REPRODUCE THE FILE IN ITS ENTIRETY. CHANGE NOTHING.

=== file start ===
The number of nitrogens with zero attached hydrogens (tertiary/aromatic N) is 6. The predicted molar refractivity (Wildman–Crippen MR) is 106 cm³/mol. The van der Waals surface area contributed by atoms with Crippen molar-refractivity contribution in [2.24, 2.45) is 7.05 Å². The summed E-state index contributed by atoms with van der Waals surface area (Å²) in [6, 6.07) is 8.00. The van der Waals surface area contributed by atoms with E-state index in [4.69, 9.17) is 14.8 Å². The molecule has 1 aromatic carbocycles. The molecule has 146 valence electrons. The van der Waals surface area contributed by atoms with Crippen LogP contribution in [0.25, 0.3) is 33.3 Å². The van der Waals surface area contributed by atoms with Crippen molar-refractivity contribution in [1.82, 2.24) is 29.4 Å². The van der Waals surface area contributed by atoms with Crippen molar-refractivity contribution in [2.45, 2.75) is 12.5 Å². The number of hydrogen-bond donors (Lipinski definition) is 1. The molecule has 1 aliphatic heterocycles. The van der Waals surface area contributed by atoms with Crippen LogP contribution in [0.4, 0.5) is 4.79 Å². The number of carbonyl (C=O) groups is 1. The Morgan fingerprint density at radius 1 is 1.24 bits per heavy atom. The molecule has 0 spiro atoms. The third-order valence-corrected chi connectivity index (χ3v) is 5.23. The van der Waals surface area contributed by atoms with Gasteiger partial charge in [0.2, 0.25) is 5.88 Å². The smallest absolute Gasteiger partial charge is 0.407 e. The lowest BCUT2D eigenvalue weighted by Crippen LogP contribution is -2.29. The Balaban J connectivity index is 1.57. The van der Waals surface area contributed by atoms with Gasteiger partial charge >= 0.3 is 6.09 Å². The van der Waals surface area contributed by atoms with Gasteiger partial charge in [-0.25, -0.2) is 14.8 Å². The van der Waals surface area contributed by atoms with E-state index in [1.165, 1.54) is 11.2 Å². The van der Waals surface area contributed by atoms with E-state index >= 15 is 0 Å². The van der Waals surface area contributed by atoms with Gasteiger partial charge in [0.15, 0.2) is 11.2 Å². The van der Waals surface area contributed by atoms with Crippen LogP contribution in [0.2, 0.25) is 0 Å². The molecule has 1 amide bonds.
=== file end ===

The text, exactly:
The number of nitrogens with zero attached hydrogens (tertiary/aromatic N) is 6. The predicted molar refractivity (Wildman–Crippen MR) is 106 cm³/mol. The van der Waals surface area contributed by atoms with Crippen molar-refractivity contribution in [2.24, 2.45) is 7.05 Å². The summed E-state index contributed by atoms with van der Waals surface area (Å²) in [6, 6.07) is 8.00. The van der Waals surface area contributed by atoms with E-state index in [4.69, 9.17) is 14.8 Å². The molecule has 1 aromatic carbocycles. The molecule has 146 valence electrons. The van der Waals surface area contributed by atoms with Crippen LogP contribution in [0.25, 0.3) is 33.3 Å². The van der Waals surface area contributed by atoms with Crippen molar-refractivity contribution in [1.82, 2.24) is 29.4 Å². The van der Waals surface area contributed by atoms with Crippen molar-refractivity contribution in [2.45, 2.75) is 12.5 Å². The number of hydrogen-bond donors (Lipinski definition) is 1. The molecule has 1 aliphatic heterocycles. The van der Waals surface area contributed by atoms with Crippen LogP contribution in [0.4, 0.5) is 4.79 Å². The number of carbonyl (C=O) groups is 1. The Morgan fingerprint density at radius 1 is 1.24 bits per heavy atom. The molecule has 0 spiro atoms. The third-order valence-corrected chi connectivity index (χ3v) is 5.23. The van der Waals surface area contributed by atoms with Gasteiger partial charge in [0.2, 0.25) is 5.88 Å². The smallest absolute Gasteiger partial charge is 0.407 e. The lowest BCUT2D eigenvalue weighted by Crippen LogP contribution is -2.29. The Balaban J connectivity index is 1.57. The van der Waals surface area contributed by atoms with Gasteiger partial charge >= 0.3 is 6.09 Å². The van der Waals surface area contributed by atoms with Gasteiger partial charge in [-0.25, -0.2) is 14.8 Å². The van der Waals surface area contributed by atoms with E-state index in [1.165, 1.54) is 11.2 Å². The van der Waals surface area contributed by atoms with E-state index >= 15 is 0 Å². The van der Waals surface area contributed by atoms with Gasteiger partial charge in [0.15, 0.2) is 11.2 Å². The van der Waals surface area contributed by atoms with Crippen LogP contribution in [0.2, 0.25) is 0 Å². The molecule has 1 amide bonds.